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E TAMMY KIM
Freelance Journalist

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AGENDA:

Cornell ILR School

The Worker Institute

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9:00       Welcome and Introduction

 Featuring:

ALEXANDER COLVIN, Dean, Cornell ILR School
ESTA BIGLER, Director of NYC Government Relations, Director of Cornell University ILR’s Labor and Employment Law Program, Cornell ILR School
PATRICIA CAMPOS-MEDINA, 
Executive Director, The Worker Institute


9:10       Opening Plenary

 Featuring:

E TAMMY KIM, Freelance Journalist (Moderator)
MARY KAY HENRY, International President (SEIU)
REBECCA DIXON, Executive Director, The National Employment Law Project (NELP)
ANALILIA MEJIA, Deputy Director, Women’s Bureau, US Department of Labor

10:10     Break

10:20     Concurrent Sessions























Leaders, activists, academics and educators are invited to join a spirited and provocative conversation about how labor might relate to the Biden administration, employing both an inside strategy to advance a truly progressive platform and an outside strategy to build power and pressure to drive a pro-worker agenda.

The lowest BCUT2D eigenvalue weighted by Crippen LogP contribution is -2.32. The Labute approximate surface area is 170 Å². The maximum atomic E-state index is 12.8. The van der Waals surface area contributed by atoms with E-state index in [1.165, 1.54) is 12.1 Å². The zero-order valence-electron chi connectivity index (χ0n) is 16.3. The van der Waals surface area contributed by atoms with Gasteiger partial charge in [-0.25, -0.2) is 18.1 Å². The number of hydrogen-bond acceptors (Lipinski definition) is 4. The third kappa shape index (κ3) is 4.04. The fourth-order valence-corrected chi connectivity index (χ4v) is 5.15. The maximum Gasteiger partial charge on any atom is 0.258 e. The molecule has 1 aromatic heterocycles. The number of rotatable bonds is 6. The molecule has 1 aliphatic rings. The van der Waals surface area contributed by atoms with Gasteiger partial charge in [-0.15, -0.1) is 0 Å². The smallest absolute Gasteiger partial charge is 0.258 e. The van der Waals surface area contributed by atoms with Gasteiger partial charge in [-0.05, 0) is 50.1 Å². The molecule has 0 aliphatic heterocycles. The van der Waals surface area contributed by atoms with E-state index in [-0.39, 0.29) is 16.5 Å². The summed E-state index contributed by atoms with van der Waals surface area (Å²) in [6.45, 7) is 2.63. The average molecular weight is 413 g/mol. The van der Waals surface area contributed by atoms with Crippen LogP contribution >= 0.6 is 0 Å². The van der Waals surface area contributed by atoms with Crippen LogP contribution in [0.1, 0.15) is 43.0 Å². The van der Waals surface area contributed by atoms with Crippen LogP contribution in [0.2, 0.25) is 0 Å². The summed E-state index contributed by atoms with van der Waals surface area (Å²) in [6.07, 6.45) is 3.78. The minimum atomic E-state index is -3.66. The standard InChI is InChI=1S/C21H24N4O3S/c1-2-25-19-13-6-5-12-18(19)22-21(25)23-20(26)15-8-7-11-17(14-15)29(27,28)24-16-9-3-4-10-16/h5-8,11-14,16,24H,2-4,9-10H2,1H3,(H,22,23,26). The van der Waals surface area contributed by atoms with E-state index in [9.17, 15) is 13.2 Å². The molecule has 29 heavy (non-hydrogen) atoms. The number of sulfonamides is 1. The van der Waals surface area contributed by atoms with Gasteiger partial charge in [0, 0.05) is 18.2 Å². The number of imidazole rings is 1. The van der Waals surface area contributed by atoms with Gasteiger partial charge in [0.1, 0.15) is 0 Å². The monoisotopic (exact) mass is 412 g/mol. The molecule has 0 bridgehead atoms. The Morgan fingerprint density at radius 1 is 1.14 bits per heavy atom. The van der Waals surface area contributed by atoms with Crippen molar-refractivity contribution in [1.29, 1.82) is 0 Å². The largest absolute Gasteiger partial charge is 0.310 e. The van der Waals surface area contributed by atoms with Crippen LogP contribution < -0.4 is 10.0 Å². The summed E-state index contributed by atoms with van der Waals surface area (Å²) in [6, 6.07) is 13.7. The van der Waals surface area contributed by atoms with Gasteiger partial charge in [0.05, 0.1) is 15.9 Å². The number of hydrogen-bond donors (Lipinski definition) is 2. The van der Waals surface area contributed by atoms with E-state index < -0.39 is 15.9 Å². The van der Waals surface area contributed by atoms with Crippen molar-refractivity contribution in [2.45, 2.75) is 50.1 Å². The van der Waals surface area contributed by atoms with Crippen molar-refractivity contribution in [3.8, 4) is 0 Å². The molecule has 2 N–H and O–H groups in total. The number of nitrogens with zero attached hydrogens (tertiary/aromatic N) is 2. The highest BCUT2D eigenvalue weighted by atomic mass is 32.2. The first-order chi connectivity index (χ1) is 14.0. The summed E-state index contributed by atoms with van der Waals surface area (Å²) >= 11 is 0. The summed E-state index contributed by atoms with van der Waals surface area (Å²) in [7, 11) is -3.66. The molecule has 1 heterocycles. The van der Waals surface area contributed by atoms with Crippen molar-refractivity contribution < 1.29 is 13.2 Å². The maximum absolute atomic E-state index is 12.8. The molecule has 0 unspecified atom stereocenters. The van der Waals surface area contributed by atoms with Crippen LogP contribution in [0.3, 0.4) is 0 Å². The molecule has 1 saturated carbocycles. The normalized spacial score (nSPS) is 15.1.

How should labor respond in 2021 to the challenges and opportunities born of the multiple and intersecting crises of 2020, including a pandemic, economic collapse, mass uprisings against racist violence, climate catastrophes, growing inequality, and existential threats to democracy itself?  This question will animate and inform the discussions at the conference.

This virtual event will feature some of the most innovative thinkers in the labor movement and academia and will offer a space for an imaginative conversation about our collective future.

A National Virtual Conference

Sponsors:

ANALILIA MEJIA
Deputy Director, Women’s Bureau,
US Department of Labor